The "friendly" bacteria inside our digestive systems are being given an upgrade, which may one day allow them to be programmed to detect and ultimately treat diseases such as colon cancer and immune disorders.
In a paper published today in the journal Cell Systems, researchers at MIT unveil a series of sensors, memory switches, and circuits that can be encoded in the common human gut bacterium Bacteroides thetaiotaomicron.
These basic computing elements will allow the bacteria to sense, memorize, and respond to signals in the gut, with future applications that might include the early detection and treatment of inflammatory bowel disease or colon cancer.
Researchers have previously built genetic circuits inside model organisms such as E. coli. However, such strains are only found at low levels within the human gut, according to Timothy Lu, an associate professor of biological engineering and of electrical engineering and computer science, who led the research alongside Christopher Voigt, a professor of biological engineering at MIT.
"We wanted to work with strains like B. thetaiotaomicron that are present in many people in abundant levels, and can stably colonize the gut for long periods of time," Lu says.
The team developed a series of genetic parts that can be used to precisely program gene expression within the bacteria. "Using these parts, we built four sensors that can be encoded in the bacterium's DNA that respond to a signal to switch genes on and off inside B. thetaiotaomicron," Voigt says.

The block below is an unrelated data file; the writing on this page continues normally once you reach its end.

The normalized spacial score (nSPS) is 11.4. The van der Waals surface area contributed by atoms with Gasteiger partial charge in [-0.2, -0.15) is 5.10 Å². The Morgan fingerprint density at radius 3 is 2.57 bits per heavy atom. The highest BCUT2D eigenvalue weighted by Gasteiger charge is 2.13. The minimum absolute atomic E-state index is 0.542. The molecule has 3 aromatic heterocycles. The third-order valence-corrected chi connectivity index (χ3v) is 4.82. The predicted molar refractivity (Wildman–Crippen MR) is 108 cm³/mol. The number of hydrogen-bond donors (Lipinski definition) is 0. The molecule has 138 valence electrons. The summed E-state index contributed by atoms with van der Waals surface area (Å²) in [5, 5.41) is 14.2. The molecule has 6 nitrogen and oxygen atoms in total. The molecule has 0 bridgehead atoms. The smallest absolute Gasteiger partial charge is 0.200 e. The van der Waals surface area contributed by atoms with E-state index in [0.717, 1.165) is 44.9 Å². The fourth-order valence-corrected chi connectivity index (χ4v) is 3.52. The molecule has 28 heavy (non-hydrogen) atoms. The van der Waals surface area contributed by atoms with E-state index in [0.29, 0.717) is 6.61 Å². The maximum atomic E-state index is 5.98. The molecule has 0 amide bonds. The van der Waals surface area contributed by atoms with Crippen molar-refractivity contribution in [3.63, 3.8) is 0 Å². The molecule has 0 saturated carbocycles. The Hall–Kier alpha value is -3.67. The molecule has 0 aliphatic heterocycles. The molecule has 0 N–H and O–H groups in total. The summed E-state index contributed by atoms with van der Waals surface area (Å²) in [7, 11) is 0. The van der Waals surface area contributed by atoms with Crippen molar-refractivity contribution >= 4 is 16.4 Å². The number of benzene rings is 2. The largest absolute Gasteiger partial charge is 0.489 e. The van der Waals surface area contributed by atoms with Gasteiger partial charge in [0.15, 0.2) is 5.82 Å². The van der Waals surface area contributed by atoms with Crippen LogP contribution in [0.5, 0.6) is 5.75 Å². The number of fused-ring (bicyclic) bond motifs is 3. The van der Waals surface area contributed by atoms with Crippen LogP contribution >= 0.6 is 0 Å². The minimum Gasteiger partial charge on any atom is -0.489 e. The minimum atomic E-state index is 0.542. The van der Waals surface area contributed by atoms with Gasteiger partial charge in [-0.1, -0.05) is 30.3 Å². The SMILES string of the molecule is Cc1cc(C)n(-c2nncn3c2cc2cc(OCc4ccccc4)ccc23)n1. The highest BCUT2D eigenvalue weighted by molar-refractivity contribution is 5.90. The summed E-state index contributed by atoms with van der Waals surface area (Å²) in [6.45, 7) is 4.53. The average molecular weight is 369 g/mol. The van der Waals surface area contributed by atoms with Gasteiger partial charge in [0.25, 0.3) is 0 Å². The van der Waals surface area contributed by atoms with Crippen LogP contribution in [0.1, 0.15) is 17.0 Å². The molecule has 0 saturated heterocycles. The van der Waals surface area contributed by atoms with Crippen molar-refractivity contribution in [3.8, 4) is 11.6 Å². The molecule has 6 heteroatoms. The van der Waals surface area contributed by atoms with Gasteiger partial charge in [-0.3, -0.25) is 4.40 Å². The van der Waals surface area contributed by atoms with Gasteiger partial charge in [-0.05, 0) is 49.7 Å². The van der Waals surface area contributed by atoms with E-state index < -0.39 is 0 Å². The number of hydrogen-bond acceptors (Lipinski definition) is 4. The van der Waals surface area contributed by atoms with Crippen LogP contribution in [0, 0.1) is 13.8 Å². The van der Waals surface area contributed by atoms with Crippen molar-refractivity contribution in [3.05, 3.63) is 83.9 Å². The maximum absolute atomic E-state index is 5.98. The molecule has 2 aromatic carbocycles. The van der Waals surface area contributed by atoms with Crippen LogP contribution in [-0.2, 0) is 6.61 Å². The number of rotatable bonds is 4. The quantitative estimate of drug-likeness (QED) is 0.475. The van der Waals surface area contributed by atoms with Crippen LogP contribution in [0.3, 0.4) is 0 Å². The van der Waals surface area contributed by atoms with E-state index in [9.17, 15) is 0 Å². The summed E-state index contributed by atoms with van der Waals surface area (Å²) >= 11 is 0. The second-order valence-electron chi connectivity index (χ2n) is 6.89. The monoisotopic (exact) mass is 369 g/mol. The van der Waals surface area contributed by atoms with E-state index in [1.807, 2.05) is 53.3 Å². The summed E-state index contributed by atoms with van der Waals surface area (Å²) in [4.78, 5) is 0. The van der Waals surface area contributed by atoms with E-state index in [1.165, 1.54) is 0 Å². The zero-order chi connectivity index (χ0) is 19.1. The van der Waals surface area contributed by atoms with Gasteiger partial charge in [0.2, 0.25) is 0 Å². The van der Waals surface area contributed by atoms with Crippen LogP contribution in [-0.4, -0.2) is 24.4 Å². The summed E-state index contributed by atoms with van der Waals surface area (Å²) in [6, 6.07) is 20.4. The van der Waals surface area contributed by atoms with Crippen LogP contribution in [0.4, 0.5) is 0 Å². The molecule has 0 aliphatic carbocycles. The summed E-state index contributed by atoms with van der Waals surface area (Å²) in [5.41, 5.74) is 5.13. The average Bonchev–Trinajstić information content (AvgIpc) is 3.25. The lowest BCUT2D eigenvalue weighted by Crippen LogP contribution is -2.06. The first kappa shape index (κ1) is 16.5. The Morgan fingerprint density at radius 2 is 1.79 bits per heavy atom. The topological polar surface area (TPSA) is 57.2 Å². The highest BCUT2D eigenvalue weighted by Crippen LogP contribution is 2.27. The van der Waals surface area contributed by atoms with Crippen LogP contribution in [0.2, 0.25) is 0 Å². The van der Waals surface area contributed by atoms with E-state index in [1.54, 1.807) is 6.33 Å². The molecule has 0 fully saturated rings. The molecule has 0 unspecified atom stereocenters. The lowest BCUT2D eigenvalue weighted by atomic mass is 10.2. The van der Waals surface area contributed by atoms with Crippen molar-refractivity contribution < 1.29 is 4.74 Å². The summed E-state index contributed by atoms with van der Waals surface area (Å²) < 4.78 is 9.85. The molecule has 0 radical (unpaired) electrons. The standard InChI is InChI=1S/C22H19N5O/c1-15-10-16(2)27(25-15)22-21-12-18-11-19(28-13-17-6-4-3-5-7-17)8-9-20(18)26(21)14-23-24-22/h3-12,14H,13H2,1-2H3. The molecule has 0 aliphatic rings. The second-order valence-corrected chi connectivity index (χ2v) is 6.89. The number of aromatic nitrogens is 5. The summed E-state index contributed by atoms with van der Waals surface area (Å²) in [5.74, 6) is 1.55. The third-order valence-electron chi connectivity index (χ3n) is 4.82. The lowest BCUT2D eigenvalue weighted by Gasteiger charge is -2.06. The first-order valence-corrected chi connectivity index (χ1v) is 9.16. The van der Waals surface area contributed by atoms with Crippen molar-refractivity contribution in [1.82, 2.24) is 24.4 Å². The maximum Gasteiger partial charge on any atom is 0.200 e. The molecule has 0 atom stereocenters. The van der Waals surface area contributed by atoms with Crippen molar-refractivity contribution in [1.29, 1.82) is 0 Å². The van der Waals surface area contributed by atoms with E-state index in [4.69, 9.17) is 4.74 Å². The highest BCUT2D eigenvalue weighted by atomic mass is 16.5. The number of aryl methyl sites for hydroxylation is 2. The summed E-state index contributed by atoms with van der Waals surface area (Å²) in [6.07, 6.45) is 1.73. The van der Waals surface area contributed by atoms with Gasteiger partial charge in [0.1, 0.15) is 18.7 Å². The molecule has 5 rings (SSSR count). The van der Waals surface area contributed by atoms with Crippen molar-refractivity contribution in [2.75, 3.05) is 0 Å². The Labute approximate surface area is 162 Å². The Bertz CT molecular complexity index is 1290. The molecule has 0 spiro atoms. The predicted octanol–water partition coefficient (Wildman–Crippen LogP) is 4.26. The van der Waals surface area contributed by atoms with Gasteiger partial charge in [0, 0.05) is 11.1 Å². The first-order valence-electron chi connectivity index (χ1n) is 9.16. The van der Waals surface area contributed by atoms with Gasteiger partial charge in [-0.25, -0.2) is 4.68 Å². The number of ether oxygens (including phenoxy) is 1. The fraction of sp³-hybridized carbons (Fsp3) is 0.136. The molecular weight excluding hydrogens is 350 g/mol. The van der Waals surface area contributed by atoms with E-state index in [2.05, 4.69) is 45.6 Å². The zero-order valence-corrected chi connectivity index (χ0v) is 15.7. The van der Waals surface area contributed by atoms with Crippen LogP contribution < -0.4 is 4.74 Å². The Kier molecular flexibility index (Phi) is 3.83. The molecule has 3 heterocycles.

These can be food additives, including sugars, which allow the bacteria to be controlled by the food that is eaten by the host, Voigt adds.
To sense and report on pathologies in the gut, including signs of bleeding or inflammation, the bacteria will need to remember this information and report it externally. To enable them to do this, the researchers equipped B. thetaiotaomicron with a form of genetic memory. They used a class of proteins known as recombinases, which can record information into bacterial DNA by recognizing specific DNA addresses and inverting their direction.
The researchers also implemented a technology known as CRISPR interference, which can be used to control which genes are turned on or off in the bacterium. The researchers used it to modulate the ability of B. thetaiotaomicron to consume a specific nutrient and to resist being killed by an antimicrobial molecule.
The researchers demonstrated that their set of genetic tools and switches functioned within B. thetaiotaomicron colonizing the gut of mice. When the mice were fed food containing the right ingredients, they showed that the bacteria could remember what the mice ate.
The researchers now plan to expand the application of their tools to different species of Bacteroides. That is because the microbial makeup of the gut varies from person to person, meaning that a particular species might be the dominant bacteria in one patient, but not in others.
"We aim to expand our genetic toolkit to a wide range of bacteria that are important commensal organisms in the human gut," Lu says.
The concept of using microbes to sense and respond to signs of disease could also be used elsewhere in the body, he adds.
In addition, more advanced genetic computing circuits could be built upon this genetic toolkit in Bacteroides to enhance their performance as noninvasive diagnostics and therapeutics.
"For example, we want to have high sensitivity and specificity when diagnosing disease with engineered bacteria," Lu says. "To achieve this, we could engineer bacteria to detect multiple biomarkers, and only trigger a response when they are all present."
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